Digging in the Dirt


Russell Jones (Ol’ Dirty Bastard) died November 13 as a result of “intoxication by the combined effects of cocaine and [the pain-killer] Tramadol.” He had nine days left on parole, and was alone in the recording studio past curfew. He had just missed performing in the first East Coast Wu-Tang show in nearly five years. And this spring, Roc-A-Fella is releasing his last official record.

In October ’03 at three in the morning, ODB, at his first official show post-jail, had followed metallists the Dillinger Escape Plan, of all unlikely bands. He took the stage looking like he was fresh from a coma, tears trailing down his cheeks. ODB didn’t even seem to notice he was crying. The crowd chanted, begging for the hallucinatory diatribes from his drunk days. Buddha Monk and his Brooklyn Zoo posse filled in words when Dirt’s jaw was slack and his mouth open in exasperation. One dancer stripped. ODB didn’t even notice. He was paralyzed, lost onstage in a shell of what used to be. His eyes were quiet too, not even responding to the mostly white, hipped-out crowd shouting, begging him to dance—it wasn’t much more than a minstrel show. But that was what people will remember—his cracked-out fuckups with the law and blissed-out lady-loving, a life of ghetto celebrity.

Two months later, in January, ODB and I met for what turned out to be his last interview, at his Kensington apartment on a cold, sun-blistered Friday. His manager, Jarred Weisfeld, spoke in a whisper and ushered me through a dark entryway. “Dirt’s sleeping,” he hushed as he sat me on a leather sofa. “I’ll get him up.”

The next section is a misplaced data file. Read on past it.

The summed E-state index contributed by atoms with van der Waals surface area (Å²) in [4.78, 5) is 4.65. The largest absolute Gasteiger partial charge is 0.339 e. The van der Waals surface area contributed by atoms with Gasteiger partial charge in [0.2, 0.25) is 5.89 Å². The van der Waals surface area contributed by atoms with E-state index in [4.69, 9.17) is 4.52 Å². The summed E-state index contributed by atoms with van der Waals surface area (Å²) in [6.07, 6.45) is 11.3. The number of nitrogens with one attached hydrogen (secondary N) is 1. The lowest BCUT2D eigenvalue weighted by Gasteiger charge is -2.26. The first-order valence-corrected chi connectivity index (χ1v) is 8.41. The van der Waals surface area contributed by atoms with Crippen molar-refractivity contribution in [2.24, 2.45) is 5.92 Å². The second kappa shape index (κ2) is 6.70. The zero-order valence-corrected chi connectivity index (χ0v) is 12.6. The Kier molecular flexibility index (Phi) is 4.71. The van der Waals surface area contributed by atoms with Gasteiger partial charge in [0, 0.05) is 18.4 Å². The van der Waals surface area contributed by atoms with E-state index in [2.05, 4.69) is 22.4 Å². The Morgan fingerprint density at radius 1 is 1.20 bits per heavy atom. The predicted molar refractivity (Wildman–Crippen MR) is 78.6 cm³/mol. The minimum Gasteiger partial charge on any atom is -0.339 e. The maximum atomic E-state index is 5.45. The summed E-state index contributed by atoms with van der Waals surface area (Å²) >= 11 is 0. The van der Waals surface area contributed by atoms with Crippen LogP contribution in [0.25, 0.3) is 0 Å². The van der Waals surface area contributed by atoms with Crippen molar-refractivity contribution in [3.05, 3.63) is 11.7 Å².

It was one in the afternoon. ODB (now Dirt McGirt) hovered in the hallway, awake but groggy. He turned on the bathroom light, pausing to check out who was in the living room. He turned off the light and shuffled into the room in his slippers and a striped terry cloth robe with the tags still attached. There was a stale medicinal smell hovering. He looked like a tranquilized bear; eyes darting up and down till they mellowed and hid behind suspiciously hooded lids.

ODB was never a big fan of talking, never a fan of the press. “Ain’t nothing to talk about, I was just a bad boy,” he said. There was a time when ODB did enough damage for 20 crash-and-burn superstars, all chronicled neatly in his obits this past November. There was a time when he had plenty to say. Not much of it made sense, but he was happy to rush a stage and warble. Beneath the antics, he was begging for help. Back then there was a shred of hope that ODB’s time in jail had calmed him.

“It’s all about myself now. It ain’t about mothers and fathers and sisters and brothers,” he said. “When I get off parole, if I get off parole, I’m gonna try and relocate. I’m going to sit down, relax, and play music. I want to go to Hawaii.” Even then, he knew his chances for survival were slim. He talked about escape like the Fort Greene boy he was 20 years ago, rhyming the streets, getting lost in a world of Wu, grasping for that imagined somewhere else. “I miss how it used to be. But I don’t want that. It’s cool how it is and that’s it.” He had hoped for a near impossible transition from jail to life. He’d pleaded with his parole board in February 2003 that he could stay straight. ODB explained that he was just offered a job to make another record. “They offered me $500,000,” he said. The board expressed some concern—that kind of money can’t be good for someone with a taste for crack—but let him go on the promise that he’d clean up his act.